New Resin 3D Printing from BCN Opens up Wide Range of Materials


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Barcelona-based BCN3D announced a new 3D printing technology to advance alongside its FFF solutions. Described as a “breakthrough 3D printing technology,” the patented Viscous Lithography Manufacturing (VLM) process laminates thin layers of high viscosity resins onto a transparent transfer film, where a light source solidifies each layer of material, resulting in high-performance parts.

To leverage this technology, BCN3D partnered with French chemicals company Arkema to co-develop new resins that capitalize on the singularities of VLM. Aiming to create a more affordable 3D printing solution to compete with prohibitively expensive polymer printers that require costly hardware, BCN3D’s combination of VLM and new materials will appeal to small and medium-sized businesses.

After three years immersed in developing the VLM process, BCN3D co-founder and CEO Xavier Faneca described it as the “future of manufacturing.”  The engineer also accentuated that the technology can lead to local production, customization, control of supply chains, and sustainability, which are essential for companies investing in 3D printing technologies. Faneca hopes that VLM will drive the adoption of 3D printing and help the technology become a pivotal point of manufacturing.

Image courtesy of BCN3D.

What distinguishes VLM from other resin technologies on the market is its ability to process resins fifty times more viscous than the industry standard, yielding an endless range of applications.

These extremely viscous resins are “perfectly laminated into thin layers of materials on the top of the transparent transfer film in a mild and safe fashion, avoiding the drawbacks from heating strategies,” explained BCN3D’s Head of Materials Dario Destro during the VLM launching event.

Additionally, the Spanish company made sure VLM’s mechanical system allowed the resin to be laminated from both sides of the film, making it possible to implement strategies to speed up printing times or even combine different resins to get multi-material parts and easy to remove support structures. BCN3D chose a 3D printing lamination process to avoid the drawbacks of conventional resin 3D printers that use tanks or vats (such as digital light processing).

The process starts when a roller picks up the resin, which is laminated to the underside of a transparent film. Then the film is transferred to the printing area, where the build plate rises to come into contact with the resin. Next, the UV light engine cures the resin solely in the specified area, creating the new layer of the product being printed. Once the build plate retreats and the cured layer is peeled away from the film, the unused resin is recovered and recirculated back into the reservoir. The process is repeated until the job is complete. Since it is designed to filter and recirculate resin, making sure every drop eventually becomes a printed part, it is a sustainable, zero-waste technology.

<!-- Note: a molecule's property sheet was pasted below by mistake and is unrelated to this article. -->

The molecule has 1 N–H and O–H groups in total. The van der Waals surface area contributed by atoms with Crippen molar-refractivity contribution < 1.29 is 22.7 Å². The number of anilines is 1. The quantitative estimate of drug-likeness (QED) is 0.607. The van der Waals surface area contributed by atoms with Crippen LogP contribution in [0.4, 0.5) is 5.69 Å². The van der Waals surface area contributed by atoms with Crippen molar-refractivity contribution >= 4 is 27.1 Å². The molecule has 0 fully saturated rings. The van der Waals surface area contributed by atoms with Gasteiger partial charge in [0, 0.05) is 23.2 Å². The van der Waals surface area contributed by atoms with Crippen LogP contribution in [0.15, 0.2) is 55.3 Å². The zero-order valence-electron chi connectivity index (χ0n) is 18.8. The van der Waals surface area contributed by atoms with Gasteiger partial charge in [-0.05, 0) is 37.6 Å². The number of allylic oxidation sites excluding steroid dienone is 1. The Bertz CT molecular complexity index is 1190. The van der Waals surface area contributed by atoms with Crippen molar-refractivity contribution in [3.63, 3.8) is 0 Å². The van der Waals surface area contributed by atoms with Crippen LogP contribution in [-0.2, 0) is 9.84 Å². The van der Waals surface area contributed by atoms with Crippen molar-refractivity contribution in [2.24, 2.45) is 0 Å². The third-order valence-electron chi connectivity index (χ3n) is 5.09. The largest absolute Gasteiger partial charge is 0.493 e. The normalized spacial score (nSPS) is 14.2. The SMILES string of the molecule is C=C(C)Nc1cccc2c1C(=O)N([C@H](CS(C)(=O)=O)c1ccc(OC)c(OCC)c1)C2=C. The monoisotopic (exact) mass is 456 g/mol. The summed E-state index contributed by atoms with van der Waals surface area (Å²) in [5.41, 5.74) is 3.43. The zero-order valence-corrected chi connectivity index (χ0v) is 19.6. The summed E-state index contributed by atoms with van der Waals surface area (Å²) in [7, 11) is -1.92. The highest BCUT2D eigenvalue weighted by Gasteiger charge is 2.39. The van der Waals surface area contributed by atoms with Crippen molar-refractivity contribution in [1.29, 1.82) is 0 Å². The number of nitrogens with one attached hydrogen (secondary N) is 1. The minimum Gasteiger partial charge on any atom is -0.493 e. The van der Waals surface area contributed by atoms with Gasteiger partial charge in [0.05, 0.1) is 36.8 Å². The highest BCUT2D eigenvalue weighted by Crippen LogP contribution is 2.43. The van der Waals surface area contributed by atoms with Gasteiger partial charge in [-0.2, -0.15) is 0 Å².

Using a light source consisting of UV light and an LCD screen, VLM delivers a constant time per layer, regardless of whether it prints one or 100 parts at once. Furthermore, since it is not limited by the vat dimension, a complex temperature, or tricky components, BCN3D explains that all that’s needed to scale up is a bigger LCD screen.

Furthermore, the company stated that without a strict low viscosity constraint, chemical companies obtain the freedom to formulate, as a whole new set of ingredients and modifiers can be added in the resin to achieve the desired effect on thermal and mechanical properties.

“VLM processes resins that obtain 3x the amount of impact resistance for rigid materials and a 200% increment in tear strength compared to industry-standard formulations,” revealed BCN3D.

Current testers of this new technology include tier one automotive manufacturer Saint Gobain and UK motorsport company Prodrive. As one of the first companies to use VLM, Prodrive has been assembling end-use parts made with VLM mounted directly on cross-country cars. Prodrive is already using BCN3D’s FFF machines on-site for its cars (which compete in the Dakar rally and Le Mans race)

“VLM technology seems to combine all the best features of the different additive manufacturing technologies, and even offer some unique advantages. Right away, we knew that we wanted to get involved in the VLM technology adoption program from BCN3D and try to make some of our existing FFF parts with the VLM. For Prodrive, materials are the key to making durable end-use parts,” explained Callum Harper, Design Engineer at Prodrive. “VLM allows us to continue to use the engineering materials that we know and love, but instead in significantly finer resolution in all three directions, and the material is much more homogeneous, making the finished parts behave much more like a traditional injection molded part. Additionally, via the VLM process, a bed full of parts can be printed in the same time it takes to make a single part in FFF machines.”

Developed to specifically address BCN3D’s vision of unlocking manufacturing autonomy, VLM is expected to offer companies the tools to design and manufacture their own products, having full control over the AM fabrication life-cycle. To discover the new VLM technology and see its full potential, innovators from companies, universities, technology centers, and service bureaus are encouraged to apply to BCN3D’s VLM Technology Adoption Program, where they will witness how AM applications engineers introduce users and help them develop custom analysis and solutions with VLM within your company. Partakers will join Saint Gobain and Prodrive in being the first to discover the new VLM and experience its full potential for themselves with real 3D printed parts and individual attention on their exact printing needs.

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